I was minding my own business in the stacks, looking for other books entirely, when Pen to Paper wriggled out of its place and fell into my hands. I had never heard of the novelist, though she was a prolific writer. (Some day, I expect, in my pursuit of obscure mid-twentieth-century women writers, a book will turn out to be one I read as a girl, while working through the stacks of my local library, but that day has not yet come.)
At any rate, Pen to Paper is not a novel but a sort of memoir, or how-to book (subtitle: A Novelist’s Notebook), how Pamela Frankau wrote, and it includes delightful passages about process. “I acquired the two-draft habit after twelve years of tidying up as I went along. . . . What I slowly discovered was that the impetus of the story slackened with the tidying-up process. . . . At first I was plagued by all the mess. The scribble, the gaps, the balloon-attachments, the spatter of X and ? in the margin haunted me. . . . Mr Butler [a delivery man] [asked] ‘you write all that out by hand?’
‘Well, the Rough and the Smooth, you see.’ It hadn’t struck me until this moment that for every book a hundred thousand words long, my hand must write two hundred thousand.”
And then she proceeds to describe “the way of the Rough.”
“Should somebody penetrate the barbed-wire entanglements of my handwriting and read my Rough, it would make little sense to him. He would find bewildering changes of time and place. The people would confound him with sudden new characteristics. Some would change their looks. Some would be whisked away without explanation. Some would put in a late appearance, yet be greeted by the rest as though they had been there from the beginning. He would find, this reader, traces of style followed by no style at all; pedestrian phrases, clichés, straight flat-footed reporting. Here a whole sequence of scenes complete and next some mingy, skeleton stuff with a burst of apparently contemptuous hieroglyphs on the blank left-hand page beside it. Nor is the left-hand page reserved for ‘Exp’ (meaning Expand), ‘X’ (meaning Wrong), ‘//’ (meaning much the same as X only more so), and ‘?’ (meaning what it says). The left-hand page is likely to be a shambles, taking afterthought insertions for the right-hand page; paragraphs whose position may not be indicated at all. No; a reader would have no more fun with the Rough than the writer is having.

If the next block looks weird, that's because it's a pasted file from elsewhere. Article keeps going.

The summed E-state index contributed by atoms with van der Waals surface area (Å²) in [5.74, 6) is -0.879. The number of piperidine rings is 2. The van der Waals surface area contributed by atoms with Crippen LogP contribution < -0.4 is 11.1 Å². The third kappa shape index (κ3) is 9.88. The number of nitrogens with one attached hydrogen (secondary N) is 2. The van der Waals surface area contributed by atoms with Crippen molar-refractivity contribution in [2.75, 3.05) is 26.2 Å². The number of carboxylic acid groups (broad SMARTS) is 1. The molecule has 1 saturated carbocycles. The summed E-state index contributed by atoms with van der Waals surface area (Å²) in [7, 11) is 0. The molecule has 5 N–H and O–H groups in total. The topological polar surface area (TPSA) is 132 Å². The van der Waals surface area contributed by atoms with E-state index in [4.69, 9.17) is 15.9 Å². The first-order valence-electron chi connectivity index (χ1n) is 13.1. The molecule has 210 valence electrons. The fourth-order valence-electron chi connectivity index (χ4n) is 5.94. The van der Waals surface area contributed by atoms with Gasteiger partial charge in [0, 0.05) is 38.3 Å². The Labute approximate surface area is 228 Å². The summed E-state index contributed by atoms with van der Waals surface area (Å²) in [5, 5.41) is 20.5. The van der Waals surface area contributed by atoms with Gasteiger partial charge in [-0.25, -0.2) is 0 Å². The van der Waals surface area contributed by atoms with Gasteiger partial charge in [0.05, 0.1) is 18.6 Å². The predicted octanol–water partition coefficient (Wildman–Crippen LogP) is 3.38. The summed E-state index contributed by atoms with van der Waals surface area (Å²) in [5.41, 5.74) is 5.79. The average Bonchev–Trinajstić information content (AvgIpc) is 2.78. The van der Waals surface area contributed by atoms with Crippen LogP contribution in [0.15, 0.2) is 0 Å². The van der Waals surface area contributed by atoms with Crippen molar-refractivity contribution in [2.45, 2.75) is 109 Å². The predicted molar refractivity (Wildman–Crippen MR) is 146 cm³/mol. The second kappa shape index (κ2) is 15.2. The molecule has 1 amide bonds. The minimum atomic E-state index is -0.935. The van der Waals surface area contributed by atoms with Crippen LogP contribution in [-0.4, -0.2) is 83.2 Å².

“My advice to myself in all the weeks and months of the Rough is to keep going, keep plodding along.”
“I have written a Rough in three months; I have likewise taken nearly a year on it. The working-hours vary: anywhere between four and ten hours a day. Two absolute rules abide.
“Discipline is the first. Self-discipline . . . . the devils inside are the worst. Sheer listless reluctance; pain; worry; the flat morning mood; a sudden lust for new clothes; deep melancholy; wild happiness; bad news; good news; all contrive to threaten the second life that I must live from day to day.
“The number of people who have said to me since I was nineteen, ‘I imagine one can only write when one feels like it,’ merely sets me wondering if I have ever felt like it. . . .
“The other absolute rule is protection. Every Rough I’ve written has needed protection and not only from the devils. . . . Certain company should be avoided. The company of the devitaliser, that friend who takes from life rather than enhancing it, the mental blood-sucker, the strong marauding personality. The early-morning chatterer on the telephone. The disorganised chaos-bringer. The one who wants a long, serious talk.”
Pamela Frankau, From Pen to Paper, New York: Doubleday, 1962, pages 17-22.